Jerry Muller’s “Us and Them” is a resounding story about the role of ethnicity in fostering world peace in the 21st century. Muller puts his intentions clear by formally describing ethno nationalism as one of the central tenets in defining world boundaries. That is, ethnonationalism is the form of nationalism where boundaries are drawn based on ethnic backgrounds. Jerry Muller has a strong belief that ethnic diversity which is common in almost all parts of the world is a recipe for chaos. He goes ahead by giving several illustrations to support that ethnic nationalism which fundamentally derives from the belief for people to have their own state, will continue to shape political orientations of many nations in the 21st century. He particularly makes it clear that when the state and ethnic groups within it are incompatible in goals, beliefs, and traditions, then the political direction in that state will not be friendly.
In explaining his belief on the role of ethnonationalism in harnessing world peace, Muller turns people’s attention to the relative peace and stability in Europe. He is categorical that due to the serious and violent separations between ethnicities through repressive ways such as expulsions, establishment of new boundaries between states and destruction of weaker communities in Europe, the continent today enjoys the best peace ever. In observing what was taking place in other continents apart from Europe, Muller is convinced that the relationship between states and nations in those continents was much more fragile. As such, he draws similar conclusions to Winston Churchill’s that mixture of different populations or rather ethnic diversity is one of the resources of violence or wars within a nation. This means that, the only way to create world peace is to create separation by portioning different ethnicities.
Generally, Muller’s conclusions in the book leaves more questions than answers. For instance, people, especially scholars are left wondering whether his conclusions are true and can be trusted, and their implications or effects on the chances of world peace. I also personally find myself grappling with so many questions on the validity of Muller’s conclusions especially whether ethnic diversities is a prerequisite for violence. However, while going though the book critically, one is likely to unearth certain levels of classical errors sometimes referred as “the base rate fallacy”.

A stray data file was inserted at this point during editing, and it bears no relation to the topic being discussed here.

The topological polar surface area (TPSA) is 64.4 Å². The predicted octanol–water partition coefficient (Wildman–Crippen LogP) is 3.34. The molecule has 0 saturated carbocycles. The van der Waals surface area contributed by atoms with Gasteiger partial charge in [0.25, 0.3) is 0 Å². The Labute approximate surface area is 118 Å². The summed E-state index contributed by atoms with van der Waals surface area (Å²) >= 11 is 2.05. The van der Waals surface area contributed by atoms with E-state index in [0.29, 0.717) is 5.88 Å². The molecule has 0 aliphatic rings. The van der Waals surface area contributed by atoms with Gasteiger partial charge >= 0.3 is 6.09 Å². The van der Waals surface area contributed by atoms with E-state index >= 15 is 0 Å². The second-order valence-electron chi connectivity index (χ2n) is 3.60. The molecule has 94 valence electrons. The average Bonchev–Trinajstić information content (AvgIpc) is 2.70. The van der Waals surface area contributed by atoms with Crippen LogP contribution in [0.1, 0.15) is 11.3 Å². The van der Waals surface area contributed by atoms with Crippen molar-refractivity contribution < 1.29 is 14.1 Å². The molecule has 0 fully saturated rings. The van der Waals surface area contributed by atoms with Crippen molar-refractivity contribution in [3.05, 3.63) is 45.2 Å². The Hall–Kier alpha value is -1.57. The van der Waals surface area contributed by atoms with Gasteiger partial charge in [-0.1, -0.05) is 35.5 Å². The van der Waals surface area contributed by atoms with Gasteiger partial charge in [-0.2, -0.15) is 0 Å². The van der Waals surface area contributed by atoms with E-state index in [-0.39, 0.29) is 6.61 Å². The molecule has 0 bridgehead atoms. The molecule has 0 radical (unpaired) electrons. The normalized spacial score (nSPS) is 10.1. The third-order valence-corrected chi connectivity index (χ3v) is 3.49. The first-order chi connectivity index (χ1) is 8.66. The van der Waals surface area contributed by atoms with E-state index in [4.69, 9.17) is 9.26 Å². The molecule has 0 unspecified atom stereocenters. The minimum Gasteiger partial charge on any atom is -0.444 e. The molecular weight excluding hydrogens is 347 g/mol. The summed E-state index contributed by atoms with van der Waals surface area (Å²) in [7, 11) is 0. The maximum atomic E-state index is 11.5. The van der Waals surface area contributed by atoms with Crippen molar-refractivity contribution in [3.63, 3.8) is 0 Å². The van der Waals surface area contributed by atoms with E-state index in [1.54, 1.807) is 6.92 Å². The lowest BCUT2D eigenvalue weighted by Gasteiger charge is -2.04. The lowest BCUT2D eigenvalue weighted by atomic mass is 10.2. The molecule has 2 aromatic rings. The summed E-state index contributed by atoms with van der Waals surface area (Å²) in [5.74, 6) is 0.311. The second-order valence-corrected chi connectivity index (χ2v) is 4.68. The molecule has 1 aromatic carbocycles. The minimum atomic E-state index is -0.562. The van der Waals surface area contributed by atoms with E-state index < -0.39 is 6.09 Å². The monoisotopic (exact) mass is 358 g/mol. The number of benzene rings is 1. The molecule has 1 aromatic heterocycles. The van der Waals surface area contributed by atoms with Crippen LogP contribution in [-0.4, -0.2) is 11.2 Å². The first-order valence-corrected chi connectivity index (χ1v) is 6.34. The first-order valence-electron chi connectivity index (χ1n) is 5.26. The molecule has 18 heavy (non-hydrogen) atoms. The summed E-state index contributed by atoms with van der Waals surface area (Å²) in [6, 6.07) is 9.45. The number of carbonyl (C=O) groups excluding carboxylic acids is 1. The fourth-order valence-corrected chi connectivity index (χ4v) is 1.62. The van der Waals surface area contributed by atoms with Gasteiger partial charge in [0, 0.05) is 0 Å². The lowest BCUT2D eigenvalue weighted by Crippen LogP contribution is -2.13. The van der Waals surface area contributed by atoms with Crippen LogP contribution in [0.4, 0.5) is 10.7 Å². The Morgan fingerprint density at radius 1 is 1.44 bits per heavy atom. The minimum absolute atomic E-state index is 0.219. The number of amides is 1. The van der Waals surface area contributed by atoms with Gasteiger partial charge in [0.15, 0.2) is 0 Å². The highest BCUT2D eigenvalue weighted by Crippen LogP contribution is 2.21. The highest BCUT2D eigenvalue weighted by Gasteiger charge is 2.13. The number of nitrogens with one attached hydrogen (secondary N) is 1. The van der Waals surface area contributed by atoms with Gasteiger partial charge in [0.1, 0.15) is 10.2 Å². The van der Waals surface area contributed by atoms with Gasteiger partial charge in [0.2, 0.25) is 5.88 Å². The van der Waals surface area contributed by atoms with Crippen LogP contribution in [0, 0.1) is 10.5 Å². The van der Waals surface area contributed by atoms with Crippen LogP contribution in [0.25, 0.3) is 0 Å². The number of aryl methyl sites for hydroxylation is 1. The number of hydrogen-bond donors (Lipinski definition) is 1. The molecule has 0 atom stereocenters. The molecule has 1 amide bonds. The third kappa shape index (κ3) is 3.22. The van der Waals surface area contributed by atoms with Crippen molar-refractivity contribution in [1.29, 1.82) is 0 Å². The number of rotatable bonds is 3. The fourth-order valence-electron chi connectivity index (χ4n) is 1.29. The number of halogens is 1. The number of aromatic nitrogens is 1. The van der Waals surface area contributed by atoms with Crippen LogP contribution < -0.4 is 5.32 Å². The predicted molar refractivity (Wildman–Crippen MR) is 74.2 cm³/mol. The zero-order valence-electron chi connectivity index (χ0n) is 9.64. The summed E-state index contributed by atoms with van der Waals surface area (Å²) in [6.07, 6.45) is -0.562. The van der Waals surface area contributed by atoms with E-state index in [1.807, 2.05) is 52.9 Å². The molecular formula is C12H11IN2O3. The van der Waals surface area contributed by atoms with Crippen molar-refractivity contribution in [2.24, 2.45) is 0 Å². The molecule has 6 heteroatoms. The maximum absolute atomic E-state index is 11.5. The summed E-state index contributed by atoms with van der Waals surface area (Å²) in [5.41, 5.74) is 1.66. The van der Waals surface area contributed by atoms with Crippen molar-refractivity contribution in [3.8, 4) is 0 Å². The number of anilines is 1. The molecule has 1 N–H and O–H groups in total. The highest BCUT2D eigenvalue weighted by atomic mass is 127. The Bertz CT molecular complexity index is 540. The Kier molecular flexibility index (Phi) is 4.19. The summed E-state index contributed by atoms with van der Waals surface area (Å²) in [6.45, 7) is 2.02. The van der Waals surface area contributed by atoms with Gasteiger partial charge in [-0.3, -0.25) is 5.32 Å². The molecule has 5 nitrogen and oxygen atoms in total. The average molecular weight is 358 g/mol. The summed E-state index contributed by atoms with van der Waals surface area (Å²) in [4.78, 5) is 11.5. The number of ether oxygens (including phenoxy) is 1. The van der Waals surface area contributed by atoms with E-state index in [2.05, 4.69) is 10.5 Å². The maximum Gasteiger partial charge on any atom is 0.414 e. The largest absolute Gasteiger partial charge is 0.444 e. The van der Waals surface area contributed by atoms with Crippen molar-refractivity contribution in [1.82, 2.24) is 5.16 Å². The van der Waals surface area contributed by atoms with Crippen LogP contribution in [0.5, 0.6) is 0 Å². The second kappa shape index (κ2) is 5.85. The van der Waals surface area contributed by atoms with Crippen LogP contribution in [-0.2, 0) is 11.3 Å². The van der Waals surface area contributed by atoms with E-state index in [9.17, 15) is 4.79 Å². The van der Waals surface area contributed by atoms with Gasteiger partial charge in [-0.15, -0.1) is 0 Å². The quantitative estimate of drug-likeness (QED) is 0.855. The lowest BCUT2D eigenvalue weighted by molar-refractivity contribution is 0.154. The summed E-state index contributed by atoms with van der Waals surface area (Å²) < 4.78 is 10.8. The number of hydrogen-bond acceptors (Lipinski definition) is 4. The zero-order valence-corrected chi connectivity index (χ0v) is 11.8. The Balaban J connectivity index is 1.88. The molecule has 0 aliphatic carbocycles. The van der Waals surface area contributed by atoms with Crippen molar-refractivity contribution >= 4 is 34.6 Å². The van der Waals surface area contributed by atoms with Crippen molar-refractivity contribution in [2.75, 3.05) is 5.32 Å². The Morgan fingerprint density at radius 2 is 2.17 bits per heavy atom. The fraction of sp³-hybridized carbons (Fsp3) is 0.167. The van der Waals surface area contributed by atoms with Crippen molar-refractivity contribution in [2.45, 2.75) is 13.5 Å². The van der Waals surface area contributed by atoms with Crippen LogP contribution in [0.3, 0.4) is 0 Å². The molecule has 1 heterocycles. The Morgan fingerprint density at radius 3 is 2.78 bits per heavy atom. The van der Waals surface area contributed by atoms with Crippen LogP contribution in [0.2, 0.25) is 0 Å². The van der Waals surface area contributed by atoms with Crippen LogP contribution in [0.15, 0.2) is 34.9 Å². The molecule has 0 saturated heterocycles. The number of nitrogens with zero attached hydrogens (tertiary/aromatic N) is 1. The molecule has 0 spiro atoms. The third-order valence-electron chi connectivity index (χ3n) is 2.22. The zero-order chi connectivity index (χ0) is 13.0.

It is to be understood that base rate fallacy evident in Muller’s work is informed by the few observable events he is aware of. He did not take into account the other side of the coin which is dominated by the non-visible events. Such subjective undertaking or analysis seems to be central to his conclusion about the cause for relative peace in Europe. He particularly became one sided when he only looked at the roles played by violence in creating a homogenized Europe and ignored the role of population diversity in fostering peace in the same continent. For instance, it is common knowledge that the Alsatians, the Bretons, and the Provençals in France have lived in peace and harmony for centuries though they have different ethnic orientations.
In conclusion, Muller offers one resounding explanation for why ethnic diversities is so central in most of the political conflicts. He brings it out clearly that ethnonationalism is both a blessing that creates solidarity and a curse that creates enmity in the many nations. That is, he provides a more conventional picture of ethnic violence in which people of a particular ethnicity tend to develop high affinity for similar ethnic members while rubbishing those from outside. This leaves conflict to be the only resultant reaction to the status of events. In short, Muller has given an elaborate explanation for why many governments in the past have somewhat demonized immigration trends into their countries. More so, his work is central in giving explanations behind the many threats usually hurled by politicians on the possibility of political domination by particular ethnic group.